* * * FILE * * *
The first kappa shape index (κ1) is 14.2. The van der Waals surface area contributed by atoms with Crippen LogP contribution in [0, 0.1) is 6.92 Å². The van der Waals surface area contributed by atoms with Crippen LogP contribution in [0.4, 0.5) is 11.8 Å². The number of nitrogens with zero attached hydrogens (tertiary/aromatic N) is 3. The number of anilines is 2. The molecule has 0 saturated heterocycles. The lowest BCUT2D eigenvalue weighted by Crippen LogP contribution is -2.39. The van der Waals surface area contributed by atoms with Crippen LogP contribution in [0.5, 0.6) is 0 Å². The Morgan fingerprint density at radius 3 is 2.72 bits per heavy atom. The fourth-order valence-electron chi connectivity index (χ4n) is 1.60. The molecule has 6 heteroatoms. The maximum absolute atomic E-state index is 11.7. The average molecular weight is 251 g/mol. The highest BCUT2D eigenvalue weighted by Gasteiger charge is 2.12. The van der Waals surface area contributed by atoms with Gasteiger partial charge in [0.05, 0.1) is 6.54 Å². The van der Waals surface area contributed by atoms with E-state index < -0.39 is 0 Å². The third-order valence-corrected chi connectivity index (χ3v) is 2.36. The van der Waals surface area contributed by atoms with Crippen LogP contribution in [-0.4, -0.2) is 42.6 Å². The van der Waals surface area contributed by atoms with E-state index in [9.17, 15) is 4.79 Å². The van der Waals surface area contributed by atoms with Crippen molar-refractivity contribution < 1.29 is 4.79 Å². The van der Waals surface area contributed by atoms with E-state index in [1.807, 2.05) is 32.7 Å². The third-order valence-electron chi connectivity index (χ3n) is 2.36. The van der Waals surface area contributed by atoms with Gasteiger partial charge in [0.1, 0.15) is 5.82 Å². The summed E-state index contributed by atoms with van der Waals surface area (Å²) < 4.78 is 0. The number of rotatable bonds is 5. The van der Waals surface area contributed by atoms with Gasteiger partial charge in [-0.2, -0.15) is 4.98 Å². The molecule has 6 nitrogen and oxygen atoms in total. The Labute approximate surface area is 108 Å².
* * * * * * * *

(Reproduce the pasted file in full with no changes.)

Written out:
The first kappa shape index (κ1) is 14.2. The van der Waals surface area contributed by atoms with Crippen LogP contribution in [0, 0.1) is 6.92 Å². The van der Waals surface area contributed by atoms with Crippen LogP contribution in [0.4, 0.5) is 11.8 Å². The number of nitrogens with zero attached hydrogens (tertiary/aromatic N) is 3. The number of anilines is 2. The molecule has 0 saturated heterocycles. The lowest BCUT2D eigenvalue weighted by Crippen LogP contribution is -2.39. The van der Waals surface area contributed by atoms with Crippen LogP contribution in [0.5, 0.6) is 0 Å². The Morgan fingerprint density at radius 3 is 2.72 bits per heavy atom. The fourth-order valence-electron chi connectivity index (χ4n) is 1.60. The molecule has 6 heteroatoms. The maximum absolute atomic E-state index is 11.7. The average molecular weight is 251 g/mol. The highest BCUT2D eigenvalue weighted by Gasteiger charge is 2.12. The van der Waals surface area contributed by atoms with Gasteiger partial charge in [0.05, 0.1) is 6.54 Å². The van der Waals surface area contributed by atoms with E-state index < -0.39 is 0 Å². The third-order valence-corrected chi connectivity index (χ3v) is 2.36. The van der Waals surface area contributed by atoms with Crippen LogP contribution in [-0.4, -0.2) is 42.6 Å². The van der Waals surface area contributed by atoms with E-state index in [9.17, 15) is 4.79 Å². The van der Waals surface area contributed by atoms with Crippen molar-refractivity contribution < 1.29 is 4.79 Å². The van der Waals surface area contributed by atoms with E-state index in [1.807, 2.05) is 32.7 Å². The third-order valence-electron chi connectivity index (χ3n) is 2.36. The van der Waals surface area contributed by atoms with Gasteiger partial charge in [0.1, 0.15) is 5.82 Å². The summed E-state index contributed by atoms with van der Waals surface area (Å²) < 4.78 is 0. The number of rotatable bonds is 5. The van der Waals surface area contributed by atoms with Gasteiger partial charge in [-0.2, -0.15) is 4.98 Å². The molecule has 6 nitrogen and oxygen atoms in total. The Labute approximate surface area is 108 Å².